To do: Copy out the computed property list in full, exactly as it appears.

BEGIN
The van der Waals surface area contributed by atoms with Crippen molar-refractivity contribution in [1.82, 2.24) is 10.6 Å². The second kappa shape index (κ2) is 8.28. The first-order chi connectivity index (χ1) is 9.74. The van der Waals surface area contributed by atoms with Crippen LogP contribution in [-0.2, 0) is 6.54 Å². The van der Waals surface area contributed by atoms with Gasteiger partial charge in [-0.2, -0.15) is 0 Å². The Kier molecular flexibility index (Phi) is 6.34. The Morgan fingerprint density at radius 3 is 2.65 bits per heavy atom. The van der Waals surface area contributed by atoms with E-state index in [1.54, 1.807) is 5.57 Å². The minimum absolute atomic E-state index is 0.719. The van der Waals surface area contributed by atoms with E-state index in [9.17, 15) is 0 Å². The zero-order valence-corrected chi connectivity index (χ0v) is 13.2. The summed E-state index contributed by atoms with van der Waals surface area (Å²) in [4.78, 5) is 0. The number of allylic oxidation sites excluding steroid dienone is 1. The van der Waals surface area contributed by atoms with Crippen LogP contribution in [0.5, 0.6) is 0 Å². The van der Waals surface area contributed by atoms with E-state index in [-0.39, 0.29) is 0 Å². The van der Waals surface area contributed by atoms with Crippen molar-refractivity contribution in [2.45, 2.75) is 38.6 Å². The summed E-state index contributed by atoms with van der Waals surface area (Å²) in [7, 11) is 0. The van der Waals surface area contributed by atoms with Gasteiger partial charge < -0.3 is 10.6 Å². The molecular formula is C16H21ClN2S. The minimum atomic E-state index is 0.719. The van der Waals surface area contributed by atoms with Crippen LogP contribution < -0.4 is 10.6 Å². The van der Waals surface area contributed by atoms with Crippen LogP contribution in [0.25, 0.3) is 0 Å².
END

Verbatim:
The van der Waals surface area contributed by atoms with Crippen molar-refractivity contribution in [1.82, 2.24) is 10.6 Å². The second kappa shape index (κ2) is 8.28. The first-order chi connectivity index (χ1) is 9.74. The van der Waals surface area contributed by atoms with Crippen LogP contribution in [-0.2, 0) is 6.54 Å². The van der Waals surface area contributed by atoms with Gasteiger partial charge in [-0.2, -0.15) is 0 Å². The Kier molecular flexibility index (Phi) is 6.34. The Morgan fingerprint density at radius 3 is 2.65 bits per heavy atom. The van der Waals surface area contributed by atoms with E-state index in [1.54, 1.807) is 5.57 Å². The minimum absolute atomic E-state index is 0.719. The van der Waals surface area contributed by atoms with E-state index in [9.17, 15) is 0 Å². The zero-order valence-corrected chi connectivity index (χ0v) is 13.2. The summed E-state index contributed by atoms with van der Waals surface area (Å²) in [4.78, 5) is 0. The number of allylic oxidation sites excluding steroid dienone is 1. The van der Waals surface area contributed by atoms with Crippen LogP contribution in [0.5, 0.6) is 0 Å². The van der Waals surface area contributed by atoms with E-state index in [-0.39, 0.29) is 0 Å². The van der Waals surface area contributed by atoms with Crippen molar-refractivity contribution in [2.45, 2.75) is 38.6 Å². The summed E-state index contributed by atoms with van der Waals surface area (Å²) in [7, 11) is 0. The van der Waals surface area contributed by atoms with Gasteiger partial charge < -0.3 is 10.6 Å². The molecular formula is C16H21ClN2S. The minimum atomic E-state index is 0.719. The van der Waals surface area contributed by atoms with Crippen LogP contribution < -0.4 is 10.6 Å². The van der Waals surface area contributed by atoms with Crippen LogP contribution in [0.25, 0.3) is 0 Å².